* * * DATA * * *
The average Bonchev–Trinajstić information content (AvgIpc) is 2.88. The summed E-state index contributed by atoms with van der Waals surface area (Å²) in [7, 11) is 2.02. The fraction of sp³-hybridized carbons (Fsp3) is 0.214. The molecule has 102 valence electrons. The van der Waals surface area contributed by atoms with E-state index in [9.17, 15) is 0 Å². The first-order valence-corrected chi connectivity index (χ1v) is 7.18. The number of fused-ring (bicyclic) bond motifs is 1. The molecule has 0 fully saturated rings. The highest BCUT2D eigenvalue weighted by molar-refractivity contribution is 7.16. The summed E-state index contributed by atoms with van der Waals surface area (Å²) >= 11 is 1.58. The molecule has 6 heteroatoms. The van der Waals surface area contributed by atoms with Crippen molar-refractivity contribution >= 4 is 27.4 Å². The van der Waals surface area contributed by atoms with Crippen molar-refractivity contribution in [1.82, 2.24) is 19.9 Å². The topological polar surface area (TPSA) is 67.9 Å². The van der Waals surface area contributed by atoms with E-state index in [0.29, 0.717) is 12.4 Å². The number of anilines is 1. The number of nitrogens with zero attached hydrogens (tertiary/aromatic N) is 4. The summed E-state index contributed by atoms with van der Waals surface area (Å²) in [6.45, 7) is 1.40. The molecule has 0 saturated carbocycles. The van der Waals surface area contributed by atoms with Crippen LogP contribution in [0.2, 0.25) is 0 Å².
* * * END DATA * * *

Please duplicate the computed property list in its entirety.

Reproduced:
The average Bonchev–Trinajstić information content (AvgIpc) is 2.88. The summed E-state index contributed by atoms with van der Waals surface area (Å²) in [7, 11) is 2.02. The fraction of sp³-hybridized carbons (Fsp3) is 0.214. The molecule has 102 valence electrons. The van der Waals surface area contributed by atoms with E-state index in [9.17, 15) is 0 Å². The first-order valence-corrected chi connectivity index (χ1v) is 7.18. The number of fused-ring (bicyclic) bond motifs is 1. The molecule has 0 fully saturated rings. The highest BCUT2D eigenvalue weighted by molar-refractivity contribution is 7.16. The summed E-state index contributed by atoms with van der Waals surface area (Å²) >= 11 is 1.58. The molecule has 6 heteroatoms. The van der Waals surface area contributed by atoms with Crippen molar-refractivity contribution >= 4 is 27.4 Å². The van der Waals surface area contributed by atoms with Crippen molar-refractivity contribution in [1.82, 2.24) is 19.9 Å². The topological polar surface area (TPSA) is 67.9 Å². The van der Waals surface area contributed by atoms with E-state index in [0.29, 0.717) is 12.4 Å². The number of anilines is 1. The number of nitrogens with zero attached hydrogens (tertiary/aromatic N) is 4. The summed E-state index contributed by atoms with van der Waals surface area (Å²) in [6.45, 7) is 1.40. The molecule has 0 saturated carbocycles. The van der Waals surface area contributed by atoms with Crippen LogP contribution in [0.2, 0.25) is 0 Å².